December 16, 2003
My plan was to wait until I caught up on last week’s (and now this week’s) General Hospital and One Life to Live before I wrote another column. Even if I had things to say, it felt somehow unfair to just start spouting thoughts without the full, up-to-date story. I still think OLTL deserves that, so I’ll be saving the comments on that show until I have viewed everything on the tapes stacked in my living room. As for GH, it dawned on me just this morning, while I was munching a bagel and sipping hot chocolate in the parking lot of the drugstore pharmacy, waiting out the 25 minutes until my daughter’s antibiotic was measured, labeled, and dumped into a bottle; that I don’t need to see much of anything to make the comments I plan to make. If GH doesn’t owe me any explanations for dropped storylines (The darn CROWN Carly was wearing!? Hey…maybe it was a sign that she should consider head armor, it would’ve come in handy a few weeks ago that’s for sure!), missing characters (Felicia? Puh-fricken-lease! Gia? Guess she’s buried in a stack of books somewhere which is a shame because I liked her and she’s downright gorgeous on that JCPenney commercial!), and missing writing (Uh…So AJ did all that planning off screen? How utterly convenient – and unimaginative.), then why do I have to watch every word to jump to my own conclusions? I don’t think I do! So, take these thoughts, as you will. They are not from someone who is overly informed, it’s true. They are not from someone who has the most stellar memory among women, either. Oh, and they are not from someone who has had much sleep in the last two days (refer to the antibiotic trip above). They are, however, from a long-time viewer who has all but given up several times on this show, and then did give up for awhile. Now, I’m just watching, wide-eyed and speechless at times (and not in that “shock and awe” kinda way it seems the tptb would like), unsure of what to do with my residual love for GH.
I’ve witnessed much discussion over the past couple years about whether a person should love a show because of specific characters or pairings, or whether you have to just love the show as a whole in order to stay sane as a viewer. Honestly, there is probably no wrong answer to that question because everyone watches for something different and everyone has his/her own deal breaker. While it’s easy to listen to the ranting of some fans and dismiss their “If they get rid of HIM, I’m outta here” with a “if you’re watching just for HIM then you were screwed from day one since no one is forever on daytime” type comment, it’s not so easy to dismiss once tptb hit on your deal breaker. I don’t mean to make it sound like some sort of hostage situation or something, because we’re all willing participants for as long as we’re turning our dial to the right channel at the right time every day. I daresay though, that there are few to none among us that will continue to watch General Hospital everyday forever, regardless of what changes occur.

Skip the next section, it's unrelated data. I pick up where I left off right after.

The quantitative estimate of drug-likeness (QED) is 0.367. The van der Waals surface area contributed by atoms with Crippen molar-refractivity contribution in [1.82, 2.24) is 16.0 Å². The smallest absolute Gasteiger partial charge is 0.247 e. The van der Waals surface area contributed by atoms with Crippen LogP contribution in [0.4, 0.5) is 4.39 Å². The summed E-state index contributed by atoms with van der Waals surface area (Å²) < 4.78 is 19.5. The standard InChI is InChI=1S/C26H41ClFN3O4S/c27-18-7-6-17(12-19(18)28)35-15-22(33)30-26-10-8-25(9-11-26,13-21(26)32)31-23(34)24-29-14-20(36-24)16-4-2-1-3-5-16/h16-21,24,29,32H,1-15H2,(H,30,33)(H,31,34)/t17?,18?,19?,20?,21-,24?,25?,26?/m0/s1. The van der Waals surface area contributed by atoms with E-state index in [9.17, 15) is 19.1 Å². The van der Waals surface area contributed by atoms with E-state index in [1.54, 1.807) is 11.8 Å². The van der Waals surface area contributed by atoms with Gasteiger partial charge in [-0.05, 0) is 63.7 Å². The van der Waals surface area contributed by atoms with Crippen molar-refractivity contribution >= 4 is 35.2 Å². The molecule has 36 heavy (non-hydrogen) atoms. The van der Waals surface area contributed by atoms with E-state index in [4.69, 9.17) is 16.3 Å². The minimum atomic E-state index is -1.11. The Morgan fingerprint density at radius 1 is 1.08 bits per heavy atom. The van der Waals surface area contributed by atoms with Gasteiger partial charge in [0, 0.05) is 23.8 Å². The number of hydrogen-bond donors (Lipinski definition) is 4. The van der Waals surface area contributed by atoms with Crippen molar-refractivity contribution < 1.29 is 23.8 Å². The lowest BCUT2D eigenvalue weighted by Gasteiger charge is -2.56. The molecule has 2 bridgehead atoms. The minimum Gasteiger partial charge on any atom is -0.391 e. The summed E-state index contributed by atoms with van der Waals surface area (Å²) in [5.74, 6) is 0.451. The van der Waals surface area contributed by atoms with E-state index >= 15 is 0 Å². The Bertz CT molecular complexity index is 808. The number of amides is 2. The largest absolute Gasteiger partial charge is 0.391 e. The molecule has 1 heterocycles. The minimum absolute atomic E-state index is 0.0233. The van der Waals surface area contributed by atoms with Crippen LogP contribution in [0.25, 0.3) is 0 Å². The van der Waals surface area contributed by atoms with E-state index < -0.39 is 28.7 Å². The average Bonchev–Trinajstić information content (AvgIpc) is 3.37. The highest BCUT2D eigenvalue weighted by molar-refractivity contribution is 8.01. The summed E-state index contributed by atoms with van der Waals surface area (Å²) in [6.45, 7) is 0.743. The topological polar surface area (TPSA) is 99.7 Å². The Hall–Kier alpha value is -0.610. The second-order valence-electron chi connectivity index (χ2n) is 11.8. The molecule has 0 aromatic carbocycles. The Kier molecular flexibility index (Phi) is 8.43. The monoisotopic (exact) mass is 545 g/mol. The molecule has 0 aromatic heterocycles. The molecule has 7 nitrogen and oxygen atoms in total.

Soaps are very cyclical, and for each of us there was a character, a family, or even more likely, a couple, that drew us in to begin with. At some point, we went from viewing GH as something our mothers, grandmothers and aunts watched to really seeing it for ourselves. Something hooked us, and sure, that something is probably long gone by now. Couples fade, change partners, betray, and reunite. Characters are recast, ruined, redeemed, killed and reincarnated. We’ve all weathered it, even with our favorites being the target at times. But if you’re still viewing, there is still *something* of what hooked you in the first place and that’s what keeps us coming back.
Many of us were initially hooked by a couple or particular character, and then suddenly we found we really did have to know what was going to happen next, and not just to that character! We became interested in intertwining threads and the undercurrent of the particular show. Each soap has a different pitch and feel, and finding “your soap” could be equated to finding the perfect home. You approach and browse around strange houses, and some seem quite nice but they just aren’t “the one”. Suddenly you walk into one, and within a few minutes you can just *feel* it. It’s an inexplicable feeling of belonging. It’s very similar with soaps; I’ve watched at least (because I’m not gonna expend the energy it takes to truly remember for certain) seven soaps in my life that I was truly invested in. I’ve browsed and spent time in several others. Even among the seven though, there are certain ones that have felt more like home to me than others. GH is definitely at the top of those. I’m sure it has something to do with writing about it as well, but I’ve been blessed to have found Eye on Soaps and Katrina, and she probably would allow me to write about whatever show I wanted if it were important enough to me and fit in with the idea of the site. I’ve dabbled a little in OLTL writing, and I enjoyed it. I absolutely adore OLTL right now; it’s my favorite soap of the moment, no question. Unfortunately, it isn’t home to me. When I write for OLTL, it feels different…I’d equate it to writing about someone else’s perfectly wonderful child, as opposed to writing about my own wonderful child. They’re both great, but the personal attachment is less with one. It is that attachment that has kept me at my television for GH, year after year. That attachment is no longer to a specific character or couple, it matured a long time ago into an attachment to the tone, ebb and flow, and most importantly, the core of the show.